Andrew Aitken: So, at the moment a lot of people are talking about the industrial Internet of Things and Industry 4.0, but one of the interesting things for me is that benefits have to be driven by “imagineering” in partnership with your customers. Flex seems very customer orientated. Can you tell me a little bit about how you are using the voice of the customer to realize value?
MK: The way we manage that is by realizing that not all customers require vast data for managing products and product performance, or for understanding different attributes of how the product is made. But, on the other hand, some customers very much do need this data. So, customer voice is essential if we are to interpret real time data to understand how to take action and, in particular, to understand how do we take action as their manufacturing arm.
It’s almost like looking at a partnership without any walls between our customers and us. Acting as one team, we need to have the ability to not only to find insight in the data but to also take real-time action to prevent downstream failures, avoid any supply disruptions, and prevent any feed issues, all while helping us with the maintainability of our equipment and processes. Customer voice is a must-have for sensitive devices that require this in-depth level of knowledge to optimize performance, so we definitely take that in to consideration throughout.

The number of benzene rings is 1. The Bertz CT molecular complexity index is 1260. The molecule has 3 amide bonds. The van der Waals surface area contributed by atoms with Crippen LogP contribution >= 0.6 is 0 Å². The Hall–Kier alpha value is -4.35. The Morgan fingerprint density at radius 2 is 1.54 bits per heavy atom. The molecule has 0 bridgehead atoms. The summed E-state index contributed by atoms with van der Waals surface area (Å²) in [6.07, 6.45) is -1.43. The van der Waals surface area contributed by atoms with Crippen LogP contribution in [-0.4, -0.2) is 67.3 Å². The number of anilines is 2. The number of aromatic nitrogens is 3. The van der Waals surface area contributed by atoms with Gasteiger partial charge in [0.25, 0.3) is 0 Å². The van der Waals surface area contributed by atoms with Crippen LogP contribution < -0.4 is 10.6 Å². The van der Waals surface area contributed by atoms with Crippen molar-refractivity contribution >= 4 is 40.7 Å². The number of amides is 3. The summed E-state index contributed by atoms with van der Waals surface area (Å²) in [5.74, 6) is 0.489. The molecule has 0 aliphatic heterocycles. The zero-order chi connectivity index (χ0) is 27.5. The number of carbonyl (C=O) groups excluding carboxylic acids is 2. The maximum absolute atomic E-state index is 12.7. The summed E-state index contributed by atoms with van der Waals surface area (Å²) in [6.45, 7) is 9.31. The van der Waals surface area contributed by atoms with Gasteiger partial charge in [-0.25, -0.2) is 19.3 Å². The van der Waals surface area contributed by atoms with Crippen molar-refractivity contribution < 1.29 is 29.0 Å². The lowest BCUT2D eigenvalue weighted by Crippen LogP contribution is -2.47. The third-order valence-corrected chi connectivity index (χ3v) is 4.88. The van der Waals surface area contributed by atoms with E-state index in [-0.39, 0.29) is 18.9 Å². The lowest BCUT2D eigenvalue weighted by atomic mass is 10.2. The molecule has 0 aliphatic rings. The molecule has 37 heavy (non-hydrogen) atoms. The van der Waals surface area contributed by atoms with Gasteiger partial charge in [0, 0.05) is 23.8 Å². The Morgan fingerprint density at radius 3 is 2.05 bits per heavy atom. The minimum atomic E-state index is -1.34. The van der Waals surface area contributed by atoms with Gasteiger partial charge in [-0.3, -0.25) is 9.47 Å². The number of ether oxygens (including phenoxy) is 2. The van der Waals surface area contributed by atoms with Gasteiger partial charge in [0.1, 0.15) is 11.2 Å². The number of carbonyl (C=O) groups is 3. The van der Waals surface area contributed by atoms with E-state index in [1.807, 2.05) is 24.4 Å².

AA: So can you explain the role that you see predictive simulation playing in your business, both short and long term, as the Internet of Things starts to connect more complex end-to-end processes?